I feel incredibly lucky to have found Joel Boultinghouse (upright bass and guitar) and Troy Messina (drums). They’re gifted musicians with an almost supernatural ability to ride a groove wherever it leads. I have a very loose improvisational approach with most of our material, elaborating on the structure and melodies in whatever ways seem right on a given night. Joel and Troy are always right there with me: we’re listening to each other and feeling our way. Being part of that is like an out-of-body experience sometimes. I think, “How’re we doing this?” But this is the best part of music, being in a non-verbal resonance with your musical partners. It’s a powerful and fine intimacy to share.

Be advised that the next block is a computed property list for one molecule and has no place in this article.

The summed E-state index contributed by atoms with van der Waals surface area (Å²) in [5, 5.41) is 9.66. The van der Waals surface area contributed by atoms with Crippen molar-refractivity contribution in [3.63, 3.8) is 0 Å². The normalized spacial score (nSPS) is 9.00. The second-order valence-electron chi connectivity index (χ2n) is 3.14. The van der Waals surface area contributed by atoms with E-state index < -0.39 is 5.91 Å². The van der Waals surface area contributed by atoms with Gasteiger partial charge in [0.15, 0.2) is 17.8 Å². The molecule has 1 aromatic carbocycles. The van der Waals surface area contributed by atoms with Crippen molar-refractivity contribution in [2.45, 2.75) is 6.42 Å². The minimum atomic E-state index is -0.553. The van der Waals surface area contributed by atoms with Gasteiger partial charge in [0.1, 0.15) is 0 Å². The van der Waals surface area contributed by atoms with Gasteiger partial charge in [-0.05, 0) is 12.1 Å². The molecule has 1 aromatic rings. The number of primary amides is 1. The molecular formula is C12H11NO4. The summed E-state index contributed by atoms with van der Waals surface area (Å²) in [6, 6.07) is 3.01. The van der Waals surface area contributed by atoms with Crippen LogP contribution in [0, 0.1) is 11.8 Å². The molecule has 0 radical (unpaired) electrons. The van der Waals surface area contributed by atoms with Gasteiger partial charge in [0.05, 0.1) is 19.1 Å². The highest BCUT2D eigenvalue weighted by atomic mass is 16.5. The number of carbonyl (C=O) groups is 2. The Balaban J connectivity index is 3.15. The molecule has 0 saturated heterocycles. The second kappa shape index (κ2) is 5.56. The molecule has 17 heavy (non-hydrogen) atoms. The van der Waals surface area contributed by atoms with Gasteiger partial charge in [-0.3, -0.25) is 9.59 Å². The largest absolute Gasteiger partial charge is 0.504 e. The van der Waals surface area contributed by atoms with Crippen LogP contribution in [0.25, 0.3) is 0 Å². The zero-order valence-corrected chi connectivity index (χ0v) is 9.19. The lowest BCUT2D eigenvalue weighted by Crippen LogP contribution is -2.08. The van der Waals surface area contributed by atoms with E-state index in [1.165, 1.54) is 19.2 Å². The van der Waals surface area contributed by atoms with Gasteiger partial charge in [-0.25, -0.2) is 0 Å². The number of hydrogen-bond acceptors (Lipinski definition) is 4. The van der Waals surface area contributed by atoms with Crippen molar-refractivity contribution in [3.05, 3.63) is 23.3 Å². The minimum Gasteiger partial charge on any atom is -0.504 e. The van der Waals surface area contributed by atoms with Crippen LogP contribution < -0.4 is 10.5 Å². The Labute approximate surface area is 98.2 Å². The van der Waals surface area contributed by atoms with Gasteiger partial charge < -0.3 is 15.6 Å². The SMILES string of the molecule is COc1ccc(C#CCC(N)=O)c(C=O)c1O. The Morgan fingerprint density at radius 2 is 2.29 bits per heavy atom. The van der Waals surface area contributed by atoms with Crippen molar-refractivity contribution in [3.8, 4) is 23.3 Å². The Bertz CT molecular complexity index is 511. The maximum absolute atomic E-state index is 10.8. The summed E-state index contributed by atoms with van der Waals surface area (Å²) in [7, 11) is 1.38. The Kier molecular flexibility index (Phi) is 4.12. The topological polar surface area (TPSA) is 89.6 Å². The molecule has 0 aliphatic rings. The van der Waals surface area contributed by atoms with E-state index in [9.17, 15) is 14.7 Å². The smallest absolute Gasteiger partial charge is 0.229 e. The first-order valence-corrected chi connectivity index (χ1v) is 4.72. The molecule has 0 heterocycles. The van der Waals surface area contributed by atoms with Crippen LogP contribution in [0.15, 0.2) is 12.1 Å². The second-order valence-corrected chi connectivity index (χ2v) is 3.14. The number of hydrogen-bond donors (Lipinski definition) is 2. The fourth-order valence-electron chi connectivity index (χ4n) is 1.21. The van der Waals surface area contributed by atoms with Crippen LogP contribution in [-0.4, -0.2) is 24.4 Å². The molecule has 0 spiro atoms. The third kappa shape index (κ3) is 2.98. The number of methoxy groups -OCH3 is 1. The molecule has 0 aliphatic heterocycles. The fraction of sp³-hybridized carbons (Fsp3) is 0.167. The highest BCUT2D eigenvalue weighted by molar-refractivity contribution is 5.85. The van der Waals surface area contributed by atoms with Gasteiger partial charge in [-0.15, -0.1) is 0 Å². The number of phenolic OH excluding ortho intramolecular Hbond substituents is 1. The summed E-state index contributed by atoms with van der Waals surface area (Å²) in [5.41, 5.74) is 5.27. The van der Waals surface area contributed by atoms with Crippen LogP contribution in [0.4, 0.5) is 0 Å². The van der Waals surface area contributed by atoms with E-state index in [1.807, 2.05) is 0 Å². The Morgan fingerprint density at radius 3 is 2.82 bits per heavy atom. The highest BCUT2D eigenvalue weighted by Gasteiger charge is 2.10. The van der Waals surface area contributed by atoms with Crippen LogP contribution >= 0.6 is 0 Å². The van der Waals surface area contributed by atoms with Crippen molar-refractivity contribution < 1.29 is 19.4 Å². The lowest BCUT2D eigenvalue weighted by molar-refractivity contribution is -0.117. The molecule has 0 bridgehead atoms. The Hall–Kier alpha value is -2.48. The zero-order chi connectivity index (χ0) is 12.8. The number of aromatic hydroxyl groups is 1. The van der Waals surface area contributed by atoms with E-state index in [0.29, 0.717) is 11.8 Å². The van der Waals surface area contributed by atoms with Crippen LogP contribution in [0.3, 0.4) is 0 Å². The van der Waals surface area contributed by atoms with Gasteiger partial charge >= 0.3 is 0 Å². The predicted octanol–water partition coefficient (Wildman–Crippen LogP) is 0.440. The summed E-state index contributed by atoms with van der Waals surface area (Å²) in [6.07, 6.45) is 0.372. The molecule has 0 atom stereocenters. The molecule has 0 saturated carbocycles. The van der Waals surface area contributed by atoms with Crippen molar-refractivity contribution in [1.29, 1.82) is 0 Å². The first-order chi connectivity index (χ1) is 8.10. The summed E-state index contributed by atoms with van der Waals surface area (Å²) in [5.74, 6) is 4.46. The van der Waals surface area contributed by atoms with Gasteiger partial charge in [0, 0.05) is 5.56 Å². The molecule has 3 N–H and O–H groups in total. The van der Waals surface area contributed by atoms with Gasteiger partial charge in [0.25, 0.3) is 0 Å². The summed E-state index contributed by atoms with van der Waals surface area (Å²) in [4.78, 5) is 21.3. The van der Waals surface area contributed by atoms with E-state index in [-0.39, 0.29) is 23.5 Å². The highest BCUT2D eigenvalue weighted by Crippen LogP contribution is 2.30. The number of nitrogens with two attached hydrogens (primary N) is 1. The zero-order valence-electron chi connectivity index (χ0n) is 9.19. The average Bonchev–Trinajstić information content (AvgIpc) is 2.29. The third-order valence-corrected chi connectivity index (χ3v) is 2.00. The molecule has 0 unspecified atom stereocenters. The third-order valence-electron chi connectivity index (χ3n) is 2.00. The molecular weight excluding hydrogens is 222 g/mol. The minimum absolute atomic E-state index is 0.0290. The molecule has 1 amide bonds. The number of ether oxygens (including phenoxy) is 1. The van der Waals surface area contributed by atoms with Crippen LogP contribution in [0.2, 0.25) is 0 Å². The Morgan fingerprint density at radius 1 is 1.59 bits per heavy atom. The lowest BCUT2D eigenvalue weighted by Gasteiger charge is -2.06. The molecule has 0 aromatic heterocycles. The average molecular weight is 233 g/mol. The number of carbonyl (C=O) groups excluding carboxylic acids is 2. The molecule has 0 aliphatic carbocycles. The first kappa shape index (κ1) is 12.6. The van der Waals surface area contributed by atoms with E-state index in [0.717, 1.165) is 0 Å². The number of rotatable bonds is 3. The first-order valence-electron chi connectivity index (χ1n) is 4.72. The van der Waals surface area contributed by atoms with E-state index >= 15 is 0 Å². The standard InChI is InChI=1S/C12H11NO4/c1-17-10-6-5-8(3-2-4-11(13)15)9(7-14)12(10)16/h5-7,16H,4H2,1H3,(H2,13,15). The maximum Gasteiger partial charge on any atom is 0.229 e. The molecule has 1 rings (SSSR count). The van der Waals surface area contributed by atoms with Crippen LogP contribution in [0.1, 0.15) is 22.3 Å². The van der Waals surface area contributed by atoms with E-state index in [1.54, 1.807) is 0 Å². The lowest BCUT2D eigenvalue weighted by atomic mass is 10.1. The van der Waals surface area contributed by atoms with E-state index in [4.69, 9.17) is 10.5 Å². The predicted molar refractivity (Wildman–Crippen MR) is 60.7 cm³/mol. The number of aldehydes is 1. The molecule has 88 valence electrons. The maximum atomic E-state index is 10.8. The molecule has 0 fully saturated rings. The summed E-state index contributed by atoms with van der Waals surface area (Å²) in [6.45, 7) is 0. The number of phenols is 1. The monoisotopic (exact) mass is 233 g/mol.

I’m very excited that we’re about to embark on recording a new album. Our first collection, Live from Wire Mountain, was recorded very simply with a recorder out in front of our PA at rehearsals. For the new stuff, I’ve invested our Twang earnings into a new studio setup that can better accommodate a band. We’ll likely still record the core of the songs live, because that’s what we do best, but we’ll also be willing to do a bit of the fleshing out that a studio approach affords—things like adding a bass line to a tune where Joel and I are both playing guitar for the live version. Maybe I’ll explore more flute and such too. Who knows? We’re making it all up as we go! I hope somebody listens to this new album and wonders, “What kind of music is that?”